China poses two serious threats to U.S. economic security, and we are pleased to see our congressional delegation in the thick of efforts to protect our interests.
While the economics of currency manipulation are difficult to fathom, the results are not — lost jobs and shuttered industries in Maine.
By keeping the valuation of its currency artificially low, Chinese goods are cheaper in the U.S. Meanwhile, goods made here and in other Western countries are prohibitively expensive when sold in China.
This has had an especially damaging impact on Maine’s paper industry as it tries to compete with paper made in China. But it also affects any manufacturing business in the state that sells either here or abroad against Chinese goods.
Experts say the Chinese government has pushed down the value of its currency, the reminbi, by 25-40 percent.
U.S. Sen. Olympia Snowe recently joined 14 other senators supporting legislation that would give the Treasury Department less flexibility in citing foreign countries for currency manipulation and impose stiff penalties, including tariffs against offenders.
“The silence of our government on China’s currency manipulation has become the silence of our factories,” Snowe said in a March 16 statement. She’s right.
Meanwhile, U.S. Reps. Mike Michaud and Chellie Pingree joined 128 other House members in a letter March 15 urging the U.S. Commerce and Treasury secretaries to force President Barack Obama to toughen his trade policies with China.
Last week, an economist testified to Congress that the quickest and cheapest way to put 1.2 million U.S. workers here back to work was to force China to “float” its currency to its proper level.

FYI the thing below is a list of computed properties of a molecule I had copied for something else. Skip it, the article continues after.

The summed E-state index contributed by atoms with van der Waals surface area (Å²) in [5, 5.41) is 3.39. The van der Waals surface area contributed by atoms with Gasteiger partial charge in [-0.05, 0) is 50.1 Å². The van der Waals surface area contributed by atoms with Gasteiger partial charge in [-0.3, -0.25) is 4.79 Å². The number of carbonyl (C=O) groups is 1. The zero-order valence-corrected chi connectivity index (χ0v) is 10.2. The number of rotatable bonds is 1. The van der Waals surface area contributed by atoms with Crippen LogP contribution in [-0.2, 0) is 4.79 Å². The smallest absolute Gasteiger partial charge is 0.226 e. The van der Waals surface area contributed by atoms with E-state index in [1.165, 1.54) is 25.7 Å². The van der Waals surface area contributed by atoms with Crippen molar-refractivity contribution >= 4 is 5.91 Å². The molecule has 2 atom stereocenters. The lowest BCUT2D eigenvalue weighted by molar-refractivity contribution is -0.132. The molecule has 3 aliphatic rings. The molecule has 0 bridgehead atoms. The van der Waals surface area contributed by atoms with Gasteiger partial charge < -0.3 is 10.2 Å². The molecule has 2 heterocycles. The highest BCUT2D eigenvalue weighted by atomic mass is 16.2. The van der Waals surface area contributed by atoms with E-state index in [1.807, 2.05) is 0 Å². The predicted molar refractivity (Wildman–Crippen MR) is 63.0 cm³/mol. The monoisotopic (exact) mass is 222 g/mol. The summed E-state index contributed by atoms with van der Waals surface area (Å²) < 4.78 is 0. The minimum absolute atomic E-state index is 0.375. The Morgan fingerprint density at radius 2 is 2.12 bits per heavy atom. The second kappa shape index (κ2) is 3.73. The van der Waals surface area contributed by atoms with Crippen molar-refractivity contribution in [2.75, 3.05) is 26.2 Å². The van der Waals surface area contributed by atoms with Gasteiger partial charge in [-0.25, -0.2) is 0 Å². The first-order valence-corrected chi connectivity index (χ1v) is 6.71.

It’s always been said that the Chinese walk a difficult tightrope between creating jobs and maintaining political control.
But within growing anger and desperation at home, the Obama administration now faces the same high-wire act here.
It’s time to react.
On another front, Snowe has taken a lead position, along with Sen. Jay Rockefeller, D-W.Va., on a law that would require the president to work with private industry to identify and protect vital computer software and networks.
The bill comes amid sophisticated cyber attacks against Google and dozens of other U.S. high-tech companies, most likely authorized or even carried out by the Chinese government.
Frustrated by its battle with Google over censorship and its inability to develop its own similarly powerful search engine, China would love to get its hands on Google’s source code.
This is true of a host of other high-tech industries, from aerospace and military technology to biotech research.
Our leaders have long argued that while manufacturing jobs might leave our shores, they would be replaced by the high-tech knowledge jobs of the future.
The flaw in this thinking is that factories are impossible to steal, while intellectual work — music, movies and computer codes — can be stolen and transferred with a keystroke.
There is much to admire in the culture, history and industry of the Chinese people. But the Chinese government has shown itself to be a ruthless and unethical economic competitor.
Our congressional delegation should put a high priority on protecting the interests of our workers and industries.